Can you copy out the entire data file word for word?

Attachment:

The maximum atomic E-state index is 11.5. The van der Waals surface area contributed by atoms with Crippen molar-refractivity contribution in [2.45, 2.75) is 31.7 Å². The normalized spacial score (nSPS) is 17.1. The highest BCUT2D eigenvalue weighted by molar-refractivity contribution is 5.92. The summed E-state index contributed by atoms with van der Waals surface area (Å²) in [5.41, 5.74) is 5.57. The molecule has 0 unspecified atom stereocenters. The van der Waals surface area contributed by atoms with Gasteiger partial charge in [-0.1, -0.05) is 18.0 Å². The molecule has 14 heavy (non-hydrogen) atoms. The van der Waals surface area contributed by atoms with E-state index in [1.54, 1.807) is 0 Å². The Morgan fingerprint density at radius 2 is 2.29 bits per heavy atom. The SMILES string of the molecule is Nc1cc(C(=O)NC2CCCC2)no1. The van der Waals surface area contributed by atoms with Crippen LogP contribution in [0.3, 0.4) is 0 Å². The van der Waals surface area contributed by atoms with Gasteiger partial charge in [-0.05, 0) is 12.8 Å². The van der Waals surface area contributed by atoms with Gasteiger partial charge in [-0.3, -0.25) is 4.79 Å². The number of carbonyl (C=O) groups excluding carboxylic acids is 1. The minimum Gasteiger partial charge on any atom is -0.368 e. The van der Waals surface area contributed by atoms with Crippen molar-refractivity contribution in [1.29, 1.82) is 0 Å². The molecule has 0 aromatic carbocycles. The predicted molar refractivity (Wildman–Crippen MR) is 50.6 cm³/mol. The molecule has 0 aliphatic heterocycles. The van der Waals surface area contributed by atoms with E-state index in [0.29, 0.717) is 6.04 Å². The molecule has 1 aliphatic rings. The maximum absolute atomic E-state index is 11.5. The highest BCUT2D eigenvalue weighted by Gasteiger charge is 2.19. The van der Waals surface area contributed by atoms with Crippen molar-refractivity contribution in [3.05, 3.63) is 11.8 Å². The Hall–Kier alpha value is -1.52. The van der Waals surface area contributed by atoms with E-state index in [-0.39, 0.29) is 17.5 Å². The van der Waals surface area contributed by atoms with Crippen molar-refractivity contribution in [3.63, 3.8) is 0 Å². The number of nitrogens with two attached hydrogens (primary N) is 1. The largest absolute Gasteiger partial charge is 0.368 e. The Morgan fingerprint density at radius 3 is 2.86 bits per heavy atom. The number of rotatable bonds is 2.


The maximum atomic E-state index is 11.5. The van der Waals surface area contributed by atoms with Crippen molar-refractivity contribution in [2.45, 2.75) is 31.7 Å². The normalized spacial score (nSPS) is 17.1. The highest BCUT2D eigenvalue weighted by molar-refractivity contribution is 5.92. The summed E-state index contributed by atoms with van der Waals surface area (Å²) in [5.41, 5.74) is 5.57. The molecule has 0 unspecified atom stereocenters. The van der Waals surface area contributed by atoms with Gasteiger partial charge in [-0.1, -0.05) is 18.0 Å². The molecule has 14 heavy (non-hydrogen) atoms. The van der Waals surface area contributed by atoms with E-state index in [1.54, 1.807) is 0 Å². The Morgan fingerprint density at radius 2 is 2.29 bits per heavy atom. The SMILES string of the molecule is Nc1cc(C(=O)NC2CCCC2)no1. The van der Waals surface area contributed by atoms with Crippen LogP contribution in [0.3, 0.4) is 0 Å². The van der Waals surface area contributed by atoms with Gasteiger partial charge in [-0.05, 0) is 12.8 Å². The van der Waals surface area contributed by atoms with Gasteiger partial charge in [-0.3, -0.25) is 4.79 Å². The number of carbonyl (C=O) groups excluding carboxylic acids is 1. The minimum Gasteiger partial charge on any atom is -0.368 e. The van der Waals surface area contributed by atoms with Crippen molar-refractivity contribution in [1.29, 1.82) is 0 Å². The molecule has 0 aromatic carbocycles. The predicted molar refractivity (Wildman–Crippen MR) is 50.6 cm³/mol. The molecule has 0 aliphatic heterocycles. The van der Waals surface area contributed by atoms with E-state index in [0.29, 0.717) is 6.04 Å². The molecule has 1 aliphatic rings. The maximum absolute atomic E-state index is 11.5. The highest BCUT2D eigenvalue weighted by Gasteiger charge is 2.19. The van der Waals surface area contributed by atoms with Crippen molar-refractivity contribution in [3.05, 3.63) is 11.8 Å². The Hall–Kier alpha value is -1.52. The van der Waals surface area contributed by atoms with E-state index in [-0.39, 0.29) is 17.5 Å². The van der Waals surface area contributed by atoms with Crippen molar-refractivity contribution in [3.63, 3.8) is 0 Å². The number of nitrogens with two attached hydrogens (primary N) is 1. The largest absolute Gasteiger partial charge is 0.368 e. The Morgan fingerprint density at radius 3 is 2.86 bits per heavy atom. The number of rotatable bonds is 2.